But the bigger view is alarming, given that while stopping the run is paramount, if a defense cannot then endanger the quarterback with any degree of consistency, the ultimate outcome is predictable.

The Bears have just 24 total quarterback pressures. That includes their sacks. Meaning the Bears have pressured quarterbacks just 11 other times, based on their own accounting.

The reality: The defense played the past two games without three of its four projected top pass rushers. Lamarr Houston is done for the year with a knee injury. McPhee hasn’t played yet because of his knee injury. Leonard Floyd was inactive with a calf strain and has faded after starting the first four games, albeit with diminishing participation (80, 71, 60 and 30 percent of the snaps) before going inactive for Indianapolis and Jacksonville.

“We have this whole cottage industry in the offseason about the draft and free agency,” Fangio said. “And (when) you get a good player and then he’s no longer there. It has an effect on you.”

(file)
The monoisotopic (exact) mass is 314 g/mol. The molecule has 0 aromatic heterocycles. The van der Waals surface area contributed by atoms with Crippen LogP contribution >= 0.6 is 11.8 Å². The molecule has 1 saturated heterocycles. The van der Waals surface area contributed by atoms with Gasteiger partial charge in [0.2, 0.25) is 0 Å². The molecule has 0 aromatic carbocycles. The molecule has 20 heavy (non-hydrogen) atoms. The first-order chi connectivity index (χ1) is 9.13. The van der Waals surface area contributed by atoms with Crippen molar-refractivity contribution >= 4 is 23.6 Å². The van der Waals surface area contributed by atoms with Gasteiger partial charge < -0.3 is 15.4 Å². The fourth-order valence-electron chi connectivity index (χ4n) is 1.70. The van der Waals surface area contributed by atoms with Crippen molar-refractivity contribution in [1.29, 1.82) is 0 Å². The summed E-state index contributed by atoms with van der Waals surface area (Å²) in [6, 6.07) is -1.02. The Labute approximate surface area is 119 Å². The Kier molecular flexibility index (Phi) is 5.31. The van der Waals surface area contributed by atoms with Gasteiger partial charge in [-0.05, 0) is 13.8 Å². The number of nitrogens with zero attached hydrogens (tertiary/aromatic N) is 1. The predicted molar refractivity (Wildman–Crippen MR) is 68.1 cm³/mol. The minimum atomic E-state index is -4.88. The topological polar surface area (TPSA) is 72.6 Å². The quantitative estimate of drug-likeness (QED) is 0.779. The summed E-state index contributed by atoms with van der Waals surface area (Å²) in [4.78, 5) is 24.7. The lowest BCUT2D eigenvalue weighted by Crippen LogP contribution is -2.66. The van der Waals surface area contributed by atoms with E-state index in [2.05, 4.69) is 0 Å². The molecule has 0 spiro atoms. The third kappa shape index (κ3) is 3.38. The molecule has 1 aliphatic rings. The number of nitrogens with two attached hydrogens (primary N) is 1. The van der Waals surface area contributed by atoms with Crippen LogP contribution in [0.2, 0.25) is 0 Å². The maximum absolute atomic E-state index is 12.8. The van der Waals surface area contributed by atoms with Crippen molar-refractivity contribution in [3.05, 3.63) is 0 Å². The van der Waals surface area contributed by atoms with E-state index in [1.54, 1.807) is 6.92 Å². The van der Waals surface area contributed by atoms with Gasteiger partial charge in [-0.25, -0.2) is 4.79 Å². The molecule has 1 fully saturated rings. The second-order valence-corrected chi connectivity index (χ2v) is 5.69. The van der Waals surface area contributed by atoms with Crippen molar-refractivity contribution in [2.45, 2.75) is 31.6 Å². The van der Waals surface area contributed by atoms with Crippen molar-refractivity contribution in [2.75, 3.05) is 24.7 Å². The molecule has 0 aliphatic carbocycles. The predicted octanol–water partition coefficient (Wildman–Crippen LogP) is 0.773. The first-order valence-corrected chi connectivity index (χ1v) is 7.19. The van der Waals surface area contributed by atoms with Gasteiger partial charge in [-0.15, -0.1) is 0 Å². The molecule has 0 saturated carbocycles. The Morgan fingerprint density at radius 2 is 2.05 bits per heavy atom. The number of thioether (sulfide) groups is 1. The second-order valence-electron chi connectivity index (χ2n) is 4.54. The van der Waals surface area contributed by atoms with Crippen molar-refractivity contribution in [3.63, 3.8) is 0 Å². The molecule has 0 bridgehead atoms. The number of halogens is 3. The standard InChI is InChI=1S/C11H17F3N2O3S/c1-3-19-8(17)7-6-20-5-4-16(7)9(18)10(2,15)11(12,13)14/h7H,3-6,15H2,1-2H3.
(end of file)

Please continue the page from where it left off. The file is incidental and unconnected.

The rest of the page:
2017 Bears position grades: Inside Linebacker

2017 Bears position grades: Inside Linebacker

2017 grade: B+

Level of need: Low

Decisions to be made on: Christian Jones (free agent), John Timu (free agent), Jonathan Anderson (free agent); Jerrell Freeman has reportedly been cut

Possible free agent targets: Demario Davis, Preston Brown, Anthony Hitchens, Avery Williamson, Navorro Bowman, Derrick Johnson

How the Bears rate Nick Kwiatkoski will be the key to figuring out what this unit will look like in 2018. Defensive coordinator Vic Fangio thought Kwiatkoski finished last season strong, but strong enough to rely on him in 2018 as the starter next to Danny Trevathan?

The thing with the Bears’ inside linebackers, though: Trevathan makes whoever is playing next to him better. The problem is Trevathan hasn’t been able to stay on the field — he missed time in 2017 with a calf injury and a one-game suspension, and missed half of 2016 after rupturing his Achilles’. Trevathan hasn’t played a full 16-game season since 2013, so durability is an issue for the soon-to-be 28-year-old.

So that leads to this question: Do the Bears need to find someone in free agency, regardless of how they value Kwiatkoski, who’s also missed time due to injuries in his first two years in the league?